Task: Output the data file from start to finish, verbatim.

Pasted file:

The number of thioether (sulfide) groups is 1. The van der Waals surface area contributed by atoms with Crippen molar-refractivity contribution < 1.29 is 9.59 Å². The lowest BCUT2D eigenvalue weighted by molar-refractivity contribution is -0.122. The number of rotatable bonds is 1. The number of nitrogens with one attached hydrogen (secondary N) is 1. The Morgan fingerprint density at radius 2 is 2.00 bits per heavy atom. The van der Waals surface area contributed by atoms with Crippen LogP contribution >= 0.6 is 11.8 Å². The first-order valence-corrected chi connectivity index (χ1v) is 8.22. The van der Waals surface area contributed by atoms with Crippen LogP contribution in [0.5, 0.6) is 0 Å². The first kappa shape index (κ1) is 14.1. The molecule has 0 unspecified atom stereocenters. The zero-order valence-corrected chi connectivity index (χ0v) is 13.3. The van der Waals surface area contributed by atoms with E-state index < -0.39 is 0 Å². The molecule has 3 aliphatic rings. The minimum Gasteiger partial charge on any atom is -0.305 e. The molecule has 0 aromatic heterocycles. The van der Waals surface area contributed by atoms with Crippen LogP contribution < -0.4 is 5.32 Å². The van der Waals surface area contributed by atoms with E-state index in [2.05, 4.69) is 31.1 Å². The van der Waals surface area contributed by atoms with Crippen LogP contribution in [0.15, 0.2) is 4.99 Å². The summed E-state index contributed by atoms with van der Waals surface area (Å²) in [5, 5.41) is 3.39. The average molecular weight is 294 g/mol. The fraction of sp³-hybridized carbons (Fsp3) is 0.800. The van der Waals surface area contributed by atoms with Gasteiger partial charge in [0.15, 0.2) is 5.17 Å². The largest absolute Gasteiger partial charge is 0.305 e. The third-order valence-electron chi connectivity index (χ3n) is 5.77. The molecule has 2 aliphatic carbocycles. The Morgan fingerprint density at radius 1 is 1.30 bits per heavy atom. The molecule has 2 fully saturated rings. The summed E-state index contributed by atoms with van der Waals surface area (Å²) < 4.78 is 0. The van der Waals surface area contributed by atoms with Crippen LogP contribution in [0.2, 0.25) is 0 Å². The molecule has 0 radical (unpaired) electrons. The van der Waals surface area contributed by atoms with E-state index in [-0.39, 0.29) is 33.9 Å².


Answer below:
The number of thioether (sulfide) groups is 1. The van der Waals surface area contributed by atoms with Crippen molar-refractivity contribution < 1.29 is 9.59 Å². The lowest BCUT2D eigenvalue weighted by molar-refractivity contribution is -0.122. The number of rotatable bonds is 1. The number of nitrogens with one attached hydrogen (secondary N) is 1. The Morgan fingerprint density at radius 2 is 2.00 bits per heavy atom. The van der Waals surface area contributed by atoms with Crippen LogP contribution >= 0.6 is 11.8 Å². The first-order valence-corrected chi connectivity index (χ1v) is 8.22. The van der Waals surface area contributed by atoms with Crippen LogP contribution in [0.5, 0.6) is 0 Å². The first kappa shape index (κ1) is 14.1. The molecule has 0 unspecified atom stereocenters. The zero-order valence-corrected chi connectivity index (χ0v) is 13.3. The van der Waals surface area contributed by atoms with E-state index < -0.39 is 0 Å². The molecule has 3 aliphatic rings. The minimum Gasteiger partial charge on any atom is -0.305 e. The molecule has 0 aromatic heterocycles. The van der Waals surface area contributed by atoms with Crippen LogP contribution < -0.4 is 5.32 Å². The van der Waals surface area contributed by atoms with E-state index in [2.05, 4.69) is 31.1 Å². The van der Waals surface area contributed by atoms with Crippen LogP contribution in [0.15, 0.2) is 4.99 Å². The summed E-state index contributed by atoms with van der Waals surface area (Å²) in [5, 5.41) is 3.39. The average molecular weight is 294 g/mol. The fraction of sp³-hybridized carbons (Fsp3) is 0.800. The van der Waals surface area contributed by atoms with Gasteiger partial charge in [0.15, 0.2) is 5.17 Å². The largest absolute Gasteiger partial charge is 0.305 e. The third-order valence-electron chi connectivity index (χ3n) is 5.77. The molecule has 2 aliphatic carbocycles. The Morgan fingerprint density at radius 1 is 1.30 bits per heavy atom. The molecule has 2 fully saturated rings. The summed E-state index contributed by atoms with van der Waals surface area (Å²) < 4.78 is 0. The van der Waals surface area contributed by atoms with Crippen LogP contribution in [0.2, 0.25) is 0 Å². The molecule has 0 radical (unpaired) electrons. The van der Waals surface area contributed by atoms with E-state index in [-0.39, 0.29) is 33.9 Å².